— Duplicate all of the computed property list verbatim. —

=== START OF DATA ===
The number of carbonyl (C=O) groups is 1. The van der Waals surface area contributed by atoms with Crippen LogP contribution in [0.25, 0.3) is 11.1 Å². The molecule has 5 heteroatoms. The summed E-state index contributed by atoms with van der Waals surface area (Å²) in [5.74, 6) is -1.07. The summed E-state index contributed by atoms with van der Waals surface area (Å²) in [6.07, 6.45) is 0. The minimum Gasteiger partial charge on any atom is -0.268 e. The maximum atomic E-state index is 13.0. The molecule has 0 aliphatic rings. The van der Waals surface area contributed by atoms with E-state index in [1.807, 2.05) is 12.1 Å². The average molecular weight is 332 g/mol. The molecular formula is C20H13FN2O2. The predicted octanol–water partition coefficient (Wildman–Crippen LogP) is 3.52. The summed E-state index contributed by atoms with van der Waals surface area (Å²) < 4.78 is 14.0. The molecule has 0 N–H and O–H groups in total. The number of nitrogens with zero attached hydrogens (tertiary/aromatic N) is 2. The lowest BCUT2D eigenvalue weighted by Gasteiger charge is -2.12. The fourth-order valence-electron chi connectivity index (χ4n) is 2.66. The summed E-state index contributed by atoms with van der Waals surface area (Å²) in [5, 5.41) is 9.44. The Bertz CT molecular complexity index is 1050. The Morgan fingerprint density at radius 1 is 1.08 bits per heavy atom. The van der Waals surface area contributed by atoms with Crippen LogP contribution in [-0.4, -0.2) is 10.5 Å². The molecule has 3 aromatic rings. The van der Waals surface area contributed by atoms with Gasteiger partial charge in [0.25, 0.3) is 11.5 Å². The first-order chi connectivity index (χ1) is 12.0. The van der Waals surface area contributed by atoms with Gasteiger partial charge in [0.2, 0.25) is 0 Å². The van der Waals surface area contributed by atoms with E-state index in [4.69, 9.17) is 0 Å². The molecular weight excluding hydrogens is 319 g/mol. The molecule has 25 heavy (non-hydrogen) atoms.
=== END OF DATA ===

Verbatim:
The number of carbonyl (C=O) groups is 1. The van der Waals surface area contributed by atoms with Crippen LogP contribution in [0.25, 0.3) is 11.1 Å². The molecule has 5 heteroatoms. The summed E-state index contributed by atoms with van der Waals surface area (Å²) in [5.74, 6) is -1.07. The summed E-state index contributed by atoms with van der Waals surface area (Å²) in [6.07, 6.45) is 0. The minimum Gasteiger partial charge on any atom is -0.268 e. The maximum atomic E-state index is 13.0. The molecule has 0 aliphatic rings. The van der Waals surface area contributed by atoms with E-state index in [1.807, 2.05) is 12.1 Å². The average molecular weight is 332 g/mol. The molecular formula is C20H13FN2O2. The predicted octanol–water partition coefficient (Wildman–Crippen LogP) is 3.52. The summed E-state index contributed by atoms with van der Waals surface area (Å²) < 4.78 is 14.0. The molecule has 0 N–H and O–H groups in total. The number of nitrogens with zero attached hydrogens (tertiary/aromatic N) is 2. The lowest BCUT2D eigenvalue weighted by Gasteiger charge is -2.12. The fourth-order valence-electron chi connectivity index (χ4n) is 2.66. The summed E-state index contributed by atoms with van der Waals surface area (Å²) in [5, 5.41) is 9.44. The Bertz CT molecular complexity index is 1050. The Morgan fingerprint density at radius 1 is 1.08 bits per heavy atom. The van der Waals surface area contributed by atoms with Crippen LogP contribution in [-0.4, -0.2) is 10.5 Å². The molecule has 3 aromatic rings. The van der Waals surface area contributed by atoms with Gasteiger partial charge in [0.25, 0.3) is 11.5 Å². The first-order chi connectivity index (χ1) is 12.0. The van der Waals surface area contributed by atoms with Gasteiger partial charge in [0.2, 0.25) is 0 Å². The van der Waals surface area contributed by atoms with E-state index in [4.69, 9.17) is 0 Å². The molecular weight excluding hydrogens is 319 g/mol. The molecule has 25 heavy (non-hydrogen) atoms.